What Type of Protective Eyewear Do I Need at Work.
Your company's safety officer should determine which level of protection (basic impact or high impact) is needed for your job duties. If your company is not large enough to have a safety officer, you may want to consult with a certified industrial safety hygienist. You can locate a consultant by visiting the American Industrial Hygienists Association website, www.aiha.org and visit their member directory.
A few occupations requiring high impact protection in eyewear include: 1) Carpenters; 2) Plumbers and pipe fitters; 3) Machinists; 4) Millwrights; and 5) Laborers. Some activities may require side shields, goggles or full face protection. Employers and safety officers should consult OSHA to help determine which type of safety eyewear is most appropriate for different job positions. To learn more, visit the eye and face protection section of OSHA's website.
If you work as an independent contractor, it's best to choose safety eyewear that has been rated at the high impact standard for all activities, just to be extra safe. Now safety eyewear have been designed with women in mind as well, so be sure to find the type that fits well for you.
Pitching in After a Disaster? Protect Your Eyes From Toxins
Environmental clean-up — whether after natural disasters like a tornado or hurricane or man-made ones like the 2010 BP crude oil contamination of the Gulf of Mexico — poses multiple risks of eye infection and eye injury. Close-fitting safety glasses or other protective eyewear can limit your eyes' exposure to airborne toxins and contaminants, including gasoline, oil, and household and industrial chemicals.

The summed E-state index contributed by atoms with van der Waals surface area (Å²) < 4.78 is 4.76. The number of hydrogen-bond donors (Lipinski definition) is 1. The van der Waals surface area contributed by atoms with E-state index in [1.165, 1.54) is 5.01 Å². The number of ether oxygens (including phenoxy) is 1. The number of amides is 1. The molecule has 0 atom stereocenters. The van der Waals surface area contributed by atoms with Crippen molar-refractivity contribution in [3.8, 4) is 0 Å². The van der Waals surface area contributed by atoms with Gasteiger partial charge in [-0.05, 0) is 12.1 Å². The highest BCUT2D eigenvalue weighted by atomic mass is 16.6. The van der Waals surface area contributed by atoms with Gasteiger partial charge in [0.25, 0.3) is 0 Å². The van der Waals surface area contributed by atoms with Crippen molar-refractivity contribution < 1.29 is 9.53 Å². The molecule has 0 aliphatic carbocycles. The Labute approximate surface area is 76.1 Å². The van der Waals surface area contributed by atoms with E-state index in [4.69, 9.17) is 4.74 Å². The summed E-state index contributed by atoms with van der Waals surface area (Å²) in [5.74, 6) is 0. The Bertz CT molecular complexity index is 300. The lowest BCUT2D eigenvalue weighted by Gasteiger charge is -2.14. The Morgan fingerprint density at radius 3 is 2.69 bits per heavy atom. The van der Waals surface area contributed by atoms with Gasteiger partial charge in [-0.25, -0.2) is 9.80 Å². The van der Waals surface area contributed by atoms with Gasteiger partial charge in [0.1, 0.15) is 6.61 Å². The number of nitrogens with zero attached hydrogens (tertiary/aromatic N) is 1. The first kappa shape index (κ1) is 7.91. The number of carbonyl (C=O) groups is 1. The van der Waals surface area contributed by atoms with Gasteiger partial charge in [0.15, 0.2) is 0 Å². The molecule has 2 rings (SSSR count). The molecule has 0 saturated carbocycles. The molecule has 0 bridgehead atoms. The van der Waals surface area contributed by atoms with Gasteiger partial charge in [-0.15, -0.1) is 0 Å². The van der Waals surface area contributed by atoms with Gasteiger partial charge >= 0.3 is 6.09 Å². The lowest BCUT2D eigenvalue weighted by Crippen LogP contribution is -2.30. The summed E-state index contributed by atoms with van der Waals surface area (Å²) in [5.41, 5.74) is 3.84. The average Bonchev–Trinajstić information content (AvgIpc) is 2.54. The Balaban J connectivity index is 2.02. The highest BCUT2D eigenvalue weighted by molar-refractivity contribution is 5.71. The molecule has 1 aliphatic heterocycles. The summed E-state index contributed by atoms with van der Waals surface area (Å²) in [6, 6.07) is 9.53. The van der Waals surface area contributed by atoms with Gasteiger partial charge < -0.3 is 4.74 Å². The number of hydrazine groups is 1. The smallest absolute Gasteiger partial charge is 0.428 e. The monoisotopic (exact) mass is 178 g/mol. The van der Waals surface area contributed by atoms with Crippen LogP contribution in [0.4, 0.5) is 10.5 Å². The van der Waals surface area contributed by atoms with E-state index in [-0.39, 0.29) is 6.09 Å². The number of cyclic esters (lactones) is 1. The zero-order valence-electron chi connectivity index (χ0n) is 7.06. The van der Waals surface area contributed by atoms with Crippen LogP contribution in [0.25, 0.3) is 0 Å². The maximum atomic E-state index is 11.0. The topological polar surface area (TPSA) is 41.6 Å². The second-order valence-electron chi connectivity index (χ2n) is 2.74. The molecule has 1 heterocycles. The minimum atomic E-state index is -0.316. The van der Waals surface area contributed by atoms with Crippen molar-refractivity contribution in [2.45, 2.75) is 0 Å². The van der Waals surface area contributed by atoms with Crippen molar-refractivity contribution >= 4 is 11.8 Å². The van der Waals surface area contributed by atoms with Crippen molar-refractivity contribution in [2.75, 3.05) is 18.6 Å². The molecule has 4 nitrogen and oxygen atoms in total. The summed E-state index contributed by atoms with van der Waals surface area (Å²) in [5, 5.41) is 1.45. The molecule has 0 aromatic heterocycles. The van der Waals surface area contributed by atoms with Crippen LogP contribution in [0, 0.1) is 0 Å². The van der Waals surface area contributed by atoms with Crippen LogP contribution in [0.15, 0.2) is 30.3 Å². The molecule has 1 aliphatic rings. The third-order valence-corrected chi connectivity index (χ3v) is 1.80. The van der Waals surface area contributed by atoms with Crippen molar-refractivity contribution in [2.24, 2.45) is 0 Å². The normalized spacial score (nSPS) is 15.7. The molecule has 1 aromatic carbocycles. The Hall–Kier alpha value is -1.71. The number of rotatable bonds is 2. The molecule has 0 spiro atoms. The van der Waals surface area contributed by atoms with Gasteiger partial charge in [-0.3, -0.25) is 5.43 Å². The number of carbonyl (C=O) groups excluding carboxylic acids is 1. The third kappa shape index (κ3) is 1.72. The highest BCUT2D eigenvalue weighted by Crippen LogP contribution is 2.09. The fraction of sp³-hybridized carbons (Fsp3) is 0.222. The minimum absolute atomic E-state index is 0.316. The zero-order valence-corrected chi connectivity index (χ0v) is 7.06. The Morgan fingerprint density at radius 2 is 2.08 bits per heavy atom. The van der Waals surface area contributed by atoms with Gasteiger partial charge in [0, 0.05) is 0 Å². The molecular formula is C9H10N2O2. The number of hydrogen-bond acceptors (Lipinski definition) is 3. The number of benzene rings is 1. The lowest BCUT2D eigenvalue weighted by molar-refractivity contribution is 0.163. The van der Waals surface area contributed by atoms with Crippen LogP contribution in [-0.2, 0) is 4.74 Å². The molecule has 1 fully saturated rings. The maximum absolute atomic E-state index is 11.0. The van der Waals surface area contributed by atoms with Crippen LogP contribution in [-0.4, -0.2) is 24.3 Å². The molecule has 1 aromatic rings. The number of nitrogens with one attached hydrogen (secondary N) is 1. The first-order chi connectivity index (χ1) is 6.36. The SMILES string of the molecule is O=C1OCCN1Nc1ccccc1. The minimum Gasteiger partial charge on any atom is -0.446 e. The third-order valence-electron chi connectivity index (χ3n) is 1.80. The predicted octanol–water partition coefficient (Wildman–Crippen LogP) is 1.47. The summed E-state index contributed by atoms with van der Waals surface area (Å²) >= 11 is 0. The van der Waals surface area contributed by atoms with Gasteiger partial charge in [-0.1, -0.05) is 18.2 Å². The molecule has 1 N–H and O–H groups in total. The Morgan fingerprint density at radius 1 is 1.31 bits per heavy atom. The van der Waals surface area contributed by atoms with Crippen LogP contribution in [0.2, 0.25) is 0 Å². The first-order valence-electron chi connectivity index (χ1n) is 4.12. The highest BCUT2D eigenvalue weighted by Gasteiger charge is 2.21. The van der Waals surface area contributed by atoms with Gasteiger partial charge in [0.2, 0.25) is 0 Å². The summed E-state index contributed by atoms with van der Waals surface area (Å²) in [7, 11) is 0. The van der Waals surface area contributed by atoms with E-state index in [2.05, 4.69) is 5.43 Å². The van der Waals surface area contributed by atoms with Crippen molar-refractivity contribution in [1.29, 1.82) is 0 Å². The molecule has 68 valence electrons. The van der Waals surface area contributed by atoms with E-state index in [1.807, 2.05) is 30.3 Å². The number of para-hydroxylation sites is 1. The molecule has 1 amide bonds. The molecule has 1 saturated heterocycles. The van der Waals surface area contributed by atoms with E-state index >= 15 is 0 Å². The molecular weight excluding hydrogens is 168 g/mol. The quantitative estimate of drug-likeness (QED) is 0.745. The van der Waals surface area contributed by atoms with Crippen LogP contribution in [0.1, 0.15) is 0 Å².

All Safety Products, Inc. sells numerous types of eye wear* that includes manufacturers such as AOSafety, Dalloz Safety, Bouton, Radnor, Crews, Orange County Choppers, Uvex and brands such as Privo, Refine, Lexa, BX, Fuel Light Vision LED readers, Harley Davidson, Metaliks, Nitrous, Nuvo and safety features or options such as photochromic, sport, readers glasses.
*To ensure you are meeting OSHA requirements and other applicable safety standards and practices, it is best to hire a professional safety consultant (www.aiha.org) or call your local OSHA area office or your state OSHA Consultation Services for their interpretation of your situation.